For seventh grade the student attended a 12:1+1 class at I.S. 78 (Tr. pp. 42-43). The student reportedly did poorly academically and had no friends (Tr. pp. 44-45). However, respondent reported that her son played hockey outside of school and was a "gifted athlete" (Tr. p. 44). She opined that the student's hockey teammates were the first group that ever accepted the student and that her son idolized them (Tr. pp. 48-49).
The student began the 2005-06 school year (eighth grade) in a 12:1+1 class at I.S. 78 (Tr. pp. 160, 200). He was classified as a student with an emotional disturbance and received related services of speech therapy and counseling (Dist. Ex. 7 at p. 1). Between September and December 2005, the student exhibited numerous behavior problems including disrupting class, talking out of turn, and refusing to participate in class (Dist. Ex. 10; see also Tr. p. 47). In addition, the student used foul language (Dist. Ex. 10 at pp. 1, 2, 3, 4), made strange noises (Dist. Ex. 10 at pp. 1, 3, 5), initiated loud conversations of an inappropriate nature (Dist. Ex. 10 at pp. 2, 3), and engaged in other inappropriate behavior (Dist. Ex. 10 at pp. 1, 5). In November 2005, the student was assigned a behavior management paraprofessional (Tr. pp. 61, 135, 172, 178, 205-06; see also Dist. Exs. 7 at p. 1, 8 at p. 1).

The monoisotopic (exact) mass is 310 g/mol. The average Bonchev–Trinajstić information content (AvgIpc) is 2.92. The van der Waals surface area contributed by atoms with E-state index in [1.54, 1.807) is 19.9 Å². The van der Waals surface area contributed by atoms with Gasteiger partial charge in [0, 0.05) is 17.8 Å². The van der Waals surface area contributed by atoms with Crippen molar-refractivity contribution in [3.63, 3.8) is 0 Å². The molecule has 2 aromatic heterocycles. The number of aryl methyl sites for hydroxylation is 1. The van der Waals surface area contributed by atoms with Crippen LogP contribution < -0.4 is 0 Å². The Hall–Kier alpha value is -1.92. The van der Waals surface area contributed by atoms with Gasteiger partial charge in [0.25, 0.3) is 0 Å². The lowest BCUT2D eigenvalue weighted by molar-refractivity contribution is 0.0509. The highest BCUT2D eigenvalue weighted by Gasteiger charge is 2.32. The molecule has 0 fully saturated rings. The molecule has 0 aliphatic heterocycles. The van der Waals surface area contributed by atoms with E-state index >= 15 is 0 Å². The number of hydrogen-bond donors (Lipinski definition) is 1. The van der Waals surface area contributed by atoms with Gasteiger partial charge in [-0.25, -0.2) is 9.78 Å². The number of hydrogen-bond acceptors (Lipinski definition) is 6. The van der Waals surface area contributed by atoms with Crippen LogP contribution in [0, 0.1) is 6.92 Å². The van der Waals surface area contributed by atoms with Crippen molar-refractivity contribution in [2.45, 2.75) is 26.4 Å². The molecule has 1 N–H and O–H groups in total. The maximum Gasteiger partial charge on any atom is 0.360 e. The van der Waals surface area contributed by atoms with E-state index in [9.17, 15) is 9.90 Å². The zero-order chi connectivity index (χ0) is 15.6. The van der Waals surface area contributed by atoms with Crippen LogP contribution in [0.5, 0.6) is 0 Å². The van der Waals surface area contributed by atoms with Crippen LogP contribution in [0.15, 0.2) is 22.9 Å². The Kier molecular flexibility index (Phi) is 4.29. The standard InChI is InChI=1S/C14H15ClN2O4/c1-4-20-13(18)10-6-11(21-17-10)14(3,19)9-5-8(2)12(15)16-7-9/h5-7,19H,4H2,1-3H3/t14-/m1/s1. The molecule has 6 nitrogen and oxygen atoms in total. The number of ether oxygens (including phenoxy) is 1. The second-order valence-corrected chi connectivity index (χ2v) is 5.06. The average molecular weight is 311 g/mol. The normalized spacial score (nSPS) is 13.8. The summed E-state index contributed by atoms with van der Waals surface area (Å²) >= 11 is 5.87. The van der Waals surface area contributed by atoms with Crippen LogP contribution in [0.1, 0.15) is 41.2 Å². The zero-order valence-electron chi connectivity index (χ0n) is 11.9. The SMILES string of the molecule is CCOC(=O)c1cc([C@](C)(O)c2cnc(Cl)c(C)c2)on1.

On or about December 1, 2005, the student's special education teacher submitted a "Type 3 Recommendation," suggesting that the student's program/service category be changed (Dist. Ex. 9). The teacher noted that the student's behavior had deteriorated over the last four to six weeks and that his behavior was now interfering with instruction (id.). The student received the following first quarter grades: English 70; Social Studies 65; Math 65; and Science 65 (Parent Ex. F). The student's conduct was rated as needing improvement in English, Social Studies, and Math; and as unsatisfactory in Science (id.). The student's performance level was "approaching standards" in English, Social Studies, and Math, while his performance level in Science was "far below standards" (id.).